“This project never would have pointed in the 9 percent LIHTC credit round, so the 4 percent LIHTC and tax-exempt bonds are essential financing tools that we use to address our community’s housing needs,” said WWHA Executive Director Renée Rooker. “Over the past five years, we have developed 245 units serving elderly individuals, veterans, persons with disabilities, and families by utilizing 4 percent LIHTCs and tax-exempt bonds. Besides Emerald Family Properties, we will have completed 80 more units in the next couple of weeks. None of this could have transpired without these financing tools.”

For more information about this project or to share your organization’s 4 percent LIHTC success story, please contact nahro@nahro.org.

Thank You, John Bohm

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After 13 years at NAHRO, including 13 months spent as Acting CEO during the search for a permanent leader, John Bohm is leaving the association to move out of Washington, D.C. We at NAHRO thank him for his service, mentorship, and friendship, and wish him the best.

During his tenure, Bohm led the Congressional Relations Department, successfully educating and informing members of Congress and their staff about the importance of HUD appropriations, the American Recovery and Reinvestment Act and other vital affordable housing and community development-related issues. He also helped build a responsible platform for NAHRO advocacy, co-authored the NAHRO Advocacy Training Guide, and conducted advocacy training sessions across the country.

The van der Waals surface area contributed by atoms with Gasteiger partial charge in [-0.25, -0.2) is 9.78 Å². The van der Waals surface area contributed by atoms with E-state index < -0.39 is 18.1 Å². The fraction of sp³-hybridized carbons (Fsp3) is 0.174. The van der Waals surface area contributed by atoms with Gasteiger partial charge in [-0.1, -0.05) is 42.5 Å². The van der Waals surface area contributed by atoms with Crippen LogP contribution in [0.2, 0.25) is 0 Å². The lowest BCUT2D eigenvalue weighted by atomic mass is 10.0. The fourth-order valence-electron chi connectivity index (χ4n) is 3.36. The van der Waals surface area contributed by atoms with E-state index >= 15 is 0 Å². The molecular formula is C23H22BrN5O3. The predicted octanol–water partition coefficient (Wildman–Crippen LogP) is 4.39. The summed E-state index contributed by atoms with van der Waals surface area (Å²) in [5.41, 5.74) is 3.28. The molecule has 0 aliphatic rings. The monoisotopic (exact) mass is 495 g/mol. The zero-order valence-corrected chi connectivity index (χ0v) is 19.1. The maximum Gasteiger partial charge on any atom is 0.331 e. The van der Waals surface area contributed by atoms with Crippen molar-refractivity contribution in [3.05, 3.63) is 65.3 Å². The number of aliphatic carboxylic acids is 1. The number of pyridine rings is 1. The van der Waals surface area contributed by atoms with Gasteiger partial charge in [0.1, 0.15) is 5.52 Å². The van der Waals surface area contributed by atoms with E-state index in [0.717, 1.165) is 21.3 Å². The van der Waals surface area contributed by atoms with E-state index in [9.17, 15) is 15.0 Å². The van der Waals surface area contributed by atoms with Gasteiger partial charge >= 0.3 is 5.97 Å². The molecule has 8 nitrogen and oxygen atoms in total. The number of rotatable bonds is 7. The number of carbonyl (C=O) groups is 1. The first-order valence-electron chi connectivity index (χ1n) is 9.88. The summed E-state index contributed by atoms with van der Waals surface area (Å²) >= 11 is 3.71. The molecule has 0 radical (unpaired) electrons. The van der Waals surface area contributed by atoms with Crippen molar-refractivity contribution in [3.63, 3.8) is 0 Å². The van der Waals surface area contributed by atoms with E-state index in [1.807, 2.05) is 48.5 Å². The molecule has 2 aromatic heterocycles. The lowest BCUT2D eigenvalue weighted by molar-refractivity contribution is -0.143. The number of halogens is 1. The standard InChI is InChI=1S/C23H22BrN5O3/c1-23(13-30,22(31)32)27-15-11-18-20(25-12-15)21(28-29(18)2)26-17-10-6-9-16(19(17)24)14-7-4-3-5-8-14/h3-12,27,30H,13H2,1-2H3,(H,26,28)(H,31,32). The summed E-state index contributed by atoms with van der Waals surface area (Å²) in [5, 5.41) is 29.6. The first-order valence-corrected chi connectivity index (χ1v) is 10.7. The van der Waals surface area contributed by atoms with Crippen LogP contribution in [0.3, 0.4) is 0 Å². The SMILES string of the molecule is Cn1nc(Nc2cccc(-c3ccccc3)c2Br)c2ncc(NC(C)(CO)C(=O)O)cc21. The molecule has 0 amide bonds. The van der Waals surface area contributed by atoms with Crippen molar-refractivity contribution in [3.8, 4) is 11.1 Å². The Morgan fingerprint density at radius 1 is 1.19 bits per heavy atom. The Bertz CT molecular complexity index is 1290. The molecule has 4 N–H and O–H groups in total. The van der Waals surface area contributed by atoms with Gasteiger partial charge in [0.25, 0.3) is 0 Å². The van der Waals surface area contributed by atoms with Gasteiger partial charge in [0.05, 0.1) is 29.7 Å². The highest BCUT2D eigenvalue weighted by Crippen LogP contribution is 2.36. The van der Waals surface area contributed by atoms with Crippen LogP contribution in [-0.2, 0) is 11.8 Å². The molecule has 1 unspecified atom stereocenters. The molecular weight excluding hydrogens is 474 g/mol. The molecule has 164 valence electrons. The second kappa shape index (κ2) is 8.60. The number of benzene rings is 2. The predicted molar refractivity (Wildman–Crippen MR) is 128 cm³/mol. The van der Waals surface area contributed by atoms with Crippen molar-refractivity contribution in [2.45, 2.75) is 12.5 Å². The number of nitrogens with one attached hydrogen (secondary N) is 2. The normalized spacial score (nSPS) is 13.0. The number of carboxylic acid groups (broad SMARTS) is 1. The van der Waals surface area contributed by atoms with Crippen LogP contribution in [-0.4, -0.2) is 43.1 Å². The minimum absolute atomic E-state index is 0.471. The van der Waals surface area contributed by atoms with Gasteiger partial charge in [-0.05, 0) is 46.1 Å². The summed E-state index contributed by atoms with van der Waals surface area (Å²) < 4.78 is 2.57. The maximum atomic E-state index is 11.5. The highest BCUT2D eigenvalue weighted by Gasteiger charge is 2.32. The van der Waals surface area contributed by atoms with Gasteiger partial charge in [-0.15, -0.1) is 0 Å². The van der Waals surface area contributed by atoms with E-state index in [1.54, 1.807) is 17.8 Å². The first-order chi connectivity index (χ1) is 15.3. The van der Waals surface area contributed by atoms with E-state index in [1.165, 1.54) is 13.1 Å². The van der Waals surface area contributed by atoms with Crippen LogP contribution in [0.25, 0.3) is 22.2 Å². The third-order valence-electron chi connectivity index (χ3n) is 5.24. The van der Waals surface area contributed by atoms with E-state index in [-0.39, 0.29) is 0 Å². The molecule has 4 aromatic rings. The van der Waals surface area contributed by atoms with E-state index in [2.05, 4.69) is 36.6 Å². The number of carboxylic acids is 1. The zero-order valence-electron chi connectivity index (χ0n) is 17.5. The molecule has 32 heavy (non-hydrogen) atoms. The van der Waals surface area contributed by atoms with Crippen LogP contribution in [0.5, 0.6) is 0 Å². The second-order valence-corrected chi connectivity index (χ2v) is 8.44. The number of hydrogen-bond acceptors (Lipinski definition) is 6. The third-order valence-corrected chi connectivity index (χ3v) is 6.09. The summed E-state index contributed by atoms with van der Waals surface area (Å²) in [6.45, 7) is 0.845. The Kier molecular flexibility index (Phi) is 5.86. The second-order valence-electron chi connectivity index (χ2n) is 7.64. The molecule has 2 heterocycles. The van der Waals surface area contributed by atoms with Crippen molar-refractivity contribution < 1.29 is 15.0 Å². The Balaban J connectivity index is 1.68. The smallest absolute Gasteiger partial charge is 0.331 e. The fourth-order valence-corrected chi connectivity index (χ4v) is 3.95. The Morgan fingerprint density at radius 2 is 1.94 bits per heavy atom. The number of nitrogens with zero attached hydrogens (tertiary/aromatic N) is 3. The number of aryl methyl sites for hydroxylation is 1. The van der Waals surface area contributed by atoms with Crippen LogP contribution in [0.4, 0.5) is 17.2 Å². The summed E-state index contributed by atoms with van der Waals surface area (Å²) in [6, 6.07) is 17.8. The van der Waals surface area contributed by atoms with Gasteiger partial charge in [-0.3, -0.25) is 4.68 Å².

“I’m very proud of everything that’s been accomplished here,” Bohm says, “but I’d like to emphasize that none of it would have happened without the ideas and hard work of many past and present NAHRO staff. I’ve been privileged to work with smart, creative, diligent people who are dedicated to our members and the good work they do, and while I will miss them all, I am happy that the association remains in their more than capable hands.”

Bohm also helped create the Housing America advocacy campaign, which celebrated its 10th anniversary this year. He instituted the campaign’s signature “What Home Means to Me” calendar contest and helped grow the campaign, which now includes both Housing America Month and the popular Voices of Housing conference panel. He also redesigned NAHRO’s annual Legislative Conference (now known as the Washington Conference), launched the popular yearly “Perspectives on the Federal Budget” panel, and created both the Mary K. Nenno Advocacy Award and the NAHRO Legislator of the Year Award.

As staff liaison for the Legislative Network, Bohm increased the focus and breadth of the group’s responsibilities. He also staffed NAHRO’s Small Agency Task Force and helped increase Congressional awareness of issues affecting small housing authorities.

Bohm trained and mentored many members of NAHRO staff. He also wrote a semi-regular “Notes from the Front” column for the NAHRO Monitor for many years.